download graspp user website pdf tell external home arrow_down arrow_left arrow_right arrow_up language mail map search tag train

東京大学公共政策大学院 | GraSPP / Graduate School of Public Policy | The university of Tokyo

GraSPP Research Seminar “Fifty Shades of Grey? How Chinese Hybrid Warfare is changing the face of Maritime Security”
Dr. Alessio Patalano, King’s College London March 15, 2017

GraSPP Research Seminar

Dr Alessio Patalano, Senior Lecturer (Associate Professor), Department of War Studies, King’s College London

Date & Time: March 15, (Wed.) 10:30-12:00

Venue: Meeting Room, 6th Floor, Administration Bureau Building 2 (No. 9 in the Map)

Register here

Abstract:
Chinese activities in the maritime domain stretch far beyond peer competition in high-end warfare. At sea, China is engaged in coercion and competition ‘below the traditional thresholds of high-end conflict’. Within this context, military planners in Beijing have developed a maritime strategy that is ‘hybrid’ both in the composition of its forces and in the way they are employed. They combine military, paramilitary and militia forces; they are synchronised with seemingly legally sound narratives, and such a combination of means are employed to pursue national objectives by exploiting the grey areas of international law.

This paper argues that Chinese hybrid strategy at sea is bringing a paradigm shift in maritime security in two significant ways. First, Chinese hybrid strategy seeks to exploit the grey areas and diverse possible interpretations of the United Nations Convention on the Law of the Sea (UNCLOS) to legitimise activities aimed at asserting the control of disputed features and maritime boundaries. Second, Chinese hybrid strategy employs in a coordinated and integrated fashion enhanced law-enforcement capabilities as well as militia forces, seemingly operating in defence of inherent maritime rights, to coerce other claimants whilst intimidating responses from other actors.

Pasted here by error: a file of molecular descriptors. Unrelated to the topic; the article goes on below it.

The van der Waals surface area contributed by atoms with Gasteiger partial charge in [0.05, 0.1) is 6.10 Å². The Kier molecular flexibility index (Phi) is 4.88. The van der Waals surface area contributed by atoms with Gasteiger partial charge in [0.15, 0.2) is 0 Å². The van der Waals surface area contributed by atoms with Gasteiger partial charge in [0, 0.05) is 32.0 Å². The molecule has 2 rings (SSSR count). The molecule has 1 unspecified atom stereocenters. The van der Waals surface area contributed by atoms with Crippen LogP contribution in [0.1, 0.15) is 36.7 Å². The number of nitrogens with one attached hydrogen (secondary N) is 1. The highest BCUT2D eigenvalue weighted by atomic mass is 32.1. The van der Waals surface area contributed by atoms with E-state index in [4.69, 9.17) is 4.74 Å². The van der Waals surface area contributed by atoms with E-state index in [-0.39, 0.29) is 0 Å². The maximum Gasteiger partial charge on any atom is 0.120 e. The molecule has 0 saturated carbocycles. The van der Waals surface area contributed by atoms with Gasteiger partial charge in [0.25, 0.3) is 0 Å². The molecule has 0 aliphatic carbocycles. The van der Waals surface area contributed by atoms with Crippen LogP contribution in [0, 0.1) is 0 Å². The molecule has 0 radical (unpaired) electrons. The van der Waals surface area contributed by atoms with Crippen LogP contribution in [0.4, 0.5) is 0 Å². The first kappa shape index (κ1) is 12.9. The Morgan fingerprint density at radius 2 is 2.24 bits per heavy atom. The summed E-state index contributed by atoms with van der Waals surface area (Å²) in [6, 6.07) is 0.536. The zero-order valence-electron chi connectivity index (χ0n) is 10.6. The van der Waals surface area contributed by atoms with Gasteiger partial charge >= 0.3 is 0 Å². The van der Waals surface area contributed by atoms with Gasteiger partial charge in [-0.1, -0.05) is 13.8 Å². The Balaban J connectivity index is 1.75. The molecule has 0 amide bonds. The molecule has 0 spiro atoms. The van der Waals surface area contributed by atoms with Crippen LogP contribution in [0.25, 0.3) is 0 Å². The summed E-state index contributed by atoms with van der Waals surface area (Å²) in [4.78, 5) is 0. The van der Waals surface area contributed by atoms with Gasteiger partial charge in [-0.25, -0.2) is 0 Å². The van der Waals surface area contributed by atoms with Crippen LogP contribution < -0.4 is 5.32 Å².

Within this paradigm shift, the paper further postulates that there are three main implications for maritime security. First, maritime security is becoming an increasingly competitive affair. Second, core actors like coast guards are being militarised to assert national power rather than foster cooperation. Thirdly, whilst Chinese hybrid strategy focuses on regional disputes, it has broader strategic implications beyond the realm of constabulary functions generally connected to maritime security.

About the Author:
Dr Patalano is Senior Lecturer in War Studies at the Department of War Studies, King’s College London, and specialises in East Asian maritime security and Japanese naval history and strategy. Dr Patalano is affiliated to the Institute for Contemporary Asian Studies, Temple University Japan, and the Japan Maritime Self-Defence Force Staff and Command College. He published in professional and academic journals in English, Japanese, and Italian languages.

His latest book, titled Post-war Japan as a Seapower: Imperial Legacy, Wartime Experience, and the Making of a Navy, was published Bloomsbury in 2015. Dr Patalano contributes to professional forums debating in military and strategic affairs in Australia, Japan, the Republic of Korea, the Republic of China, and the United States. He also regularly comments on East Asian affairs on Radio Monocle 24, BBC World, SKY News, Al Jazeera, and France 24.
http://www.kcl.ac.uk/sspp/departments/warstudies/people/lecturers/patalano.aspx